One feels so excited by the bustling and busy city life here and also shocked by those fantastic tall buildings and large mansions. The moment it gets dark, the Bund on both sides is lit up and is a memorable site. The old heritage structures are not high rises. You will find red flags over these beautifully lit up buildings. This is where people gather in the evening to have fun time. You can stand at the banks of the river and watch the Shanghai Towers, Oriental Pearl Tower and other iconic buildings.
The west side of the Bund witnesses more activity then the east. It is bustling with people eating and drinking and is much more affordable than the East. There are many small shops from where you can buy eateries and drinks. If you want to see the east side you need to take a boat to cross over. It costs just two RMB. Good thing is that public transport is quite reasonably priced. It’s terminal to terminal for just two RMB. But it takes hours to see the area and one must go during the day. This side is full of swanky restaurants which are expensive, the big malls where you find all the brands of the world. There are tourist buses which take you around for a good fee.
And in case you wish to enter and see any place, you will find the ticket prices equivalent to 1300 rupees going all the way up to 2500 per person. And also if you are fine with walking around and looking up the modern architecture paradise, it is possible that you will end up literally with pain in the neck at the end of a wonderful hour long walk along the river with beautifully crafted gardens all along the line.
If you want to enjoy a fifty-minute cruise in the river it will cost around rupees 1400 per person so one could instead consider a boat ride from one side to the other and back for just rupees 50.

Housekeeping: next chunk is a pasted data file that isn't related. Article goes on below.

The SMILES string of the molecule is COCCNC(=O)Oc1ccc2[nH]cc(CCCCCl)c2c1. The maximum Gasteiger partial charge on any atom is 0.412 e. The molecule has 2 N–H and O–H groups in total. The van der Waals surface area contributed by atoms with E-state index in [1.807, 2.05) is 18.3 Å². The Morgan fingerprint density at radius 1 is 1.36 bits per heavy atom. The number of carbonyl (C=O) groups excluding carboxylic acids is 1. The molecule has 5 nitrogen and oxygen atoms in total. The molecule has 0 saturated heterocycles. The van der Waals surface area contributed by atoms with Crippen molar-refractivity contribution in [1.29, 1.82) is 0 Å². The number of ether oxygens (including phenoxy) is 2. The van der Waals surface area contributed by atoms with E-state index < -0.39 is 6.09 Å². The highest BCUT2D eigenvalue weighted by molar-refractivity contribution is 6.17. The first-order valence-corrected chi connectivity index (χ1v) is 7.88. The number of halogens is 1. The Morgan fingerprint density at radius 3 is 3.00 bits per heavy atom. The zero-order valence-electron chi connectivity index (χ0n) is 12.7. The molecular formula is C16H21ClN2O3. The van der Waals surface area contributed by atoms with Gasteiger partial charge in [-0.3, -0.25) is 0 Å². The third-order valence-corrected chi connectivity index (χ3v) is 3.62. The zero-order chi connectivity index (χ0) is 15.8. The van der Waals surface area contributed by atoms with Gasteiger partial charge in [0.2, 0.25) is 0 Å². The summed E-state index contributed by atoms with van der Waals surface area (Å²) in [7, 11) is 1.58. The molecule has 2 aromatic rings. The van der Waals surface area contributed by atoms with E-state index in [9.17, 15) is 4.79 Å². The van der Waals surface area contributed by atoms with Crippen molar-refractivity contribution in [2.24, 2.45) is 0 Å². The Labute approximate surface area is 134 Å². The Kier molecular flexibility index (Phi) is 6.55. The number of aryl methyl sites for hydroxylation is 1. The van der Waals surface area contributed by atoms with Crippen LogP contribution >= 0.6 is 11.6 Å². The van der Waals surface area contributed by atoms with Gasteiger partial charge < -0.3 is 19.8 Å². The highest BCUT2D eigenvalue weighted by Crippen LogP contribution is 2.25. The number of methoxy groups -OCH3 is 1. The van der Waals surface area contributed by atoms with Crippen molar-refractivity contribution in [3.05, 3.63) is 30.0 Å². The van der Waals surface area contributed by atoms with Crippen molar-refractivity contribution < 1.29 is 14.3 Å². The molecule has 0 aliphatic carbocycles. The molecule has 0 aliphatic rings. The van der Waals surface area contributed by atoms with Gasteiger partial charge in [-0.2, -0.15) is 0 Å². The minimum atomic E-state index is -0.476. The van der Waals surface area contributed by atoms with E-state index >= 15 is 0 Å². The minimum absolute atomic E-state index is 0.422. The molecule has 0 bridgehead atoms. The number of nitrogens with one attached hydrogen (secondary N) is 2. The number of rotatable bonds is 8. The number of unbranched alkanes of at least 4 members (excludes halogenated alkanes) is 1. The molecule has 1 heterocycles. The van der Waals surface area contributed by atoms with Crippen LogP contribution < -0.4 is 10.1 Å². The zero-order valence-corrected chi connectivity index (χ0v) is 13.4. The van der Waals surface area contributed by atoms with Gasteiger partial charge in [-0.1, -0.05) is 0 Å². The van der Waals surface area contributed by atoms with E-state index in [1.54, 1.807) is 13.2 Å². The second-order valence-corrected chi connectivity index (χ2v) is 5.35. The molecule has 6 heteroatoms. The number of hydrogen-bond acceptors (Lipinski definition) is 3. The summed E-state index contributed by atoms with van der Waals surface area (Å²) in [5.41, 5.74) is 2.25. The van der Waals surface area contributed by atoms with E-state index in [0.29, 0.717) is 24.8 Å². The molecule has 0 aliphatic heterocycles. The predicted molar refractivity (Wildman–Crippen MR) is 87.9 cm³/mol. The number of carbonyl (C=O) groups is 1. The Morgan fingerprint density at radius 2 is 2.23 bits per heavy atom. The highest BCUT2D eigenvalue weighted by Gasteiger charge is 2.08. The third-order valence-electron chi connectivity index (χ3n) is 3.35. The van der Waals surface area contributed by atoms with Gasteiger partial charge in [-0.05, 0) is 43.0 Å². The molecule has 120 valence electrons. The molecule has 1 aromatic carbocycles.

Behind these high rises also lives old Shanghai that one must not miss. Walking in to explore where the old lifestyle lives in Shanghai lanes or alleys is indeed interesting. One gets a feel of old Shanghai’s traditional way of life, its culture, the authentic local lifestyle. These lanes are tiny but full of life.
The names vary from one place to another, one-time period to another, one ethnic group to another. The lanes are called ‘Longtang’ in Chinese. One finds a stylistic stone arch at the entrance of most of the lanes. These lanes are the backbone of the city. They are actual witnesses of the fall and rise of the city. These lanes are more than a hundred years old. Their condition is poor compared to new Shanghai. Those who can afford it are moving out but there are others who continue to live the history. It’s fun to be strolling down these lanes and to watch traditional Shanghai life.
All the life here is so peaceful. And every one here seems to be enjoying his life. But overall life is extremely organized in Shanghai. You come out of those narrow lanes and you find these huge roads with equal space for pedestrians and cycle tracks.
Take a stroll down and you will find children playing on these walkways and at some places even dance classes being held without disturbing anyone. If I have another chance to come to Shanghai, I will certainly not miss it.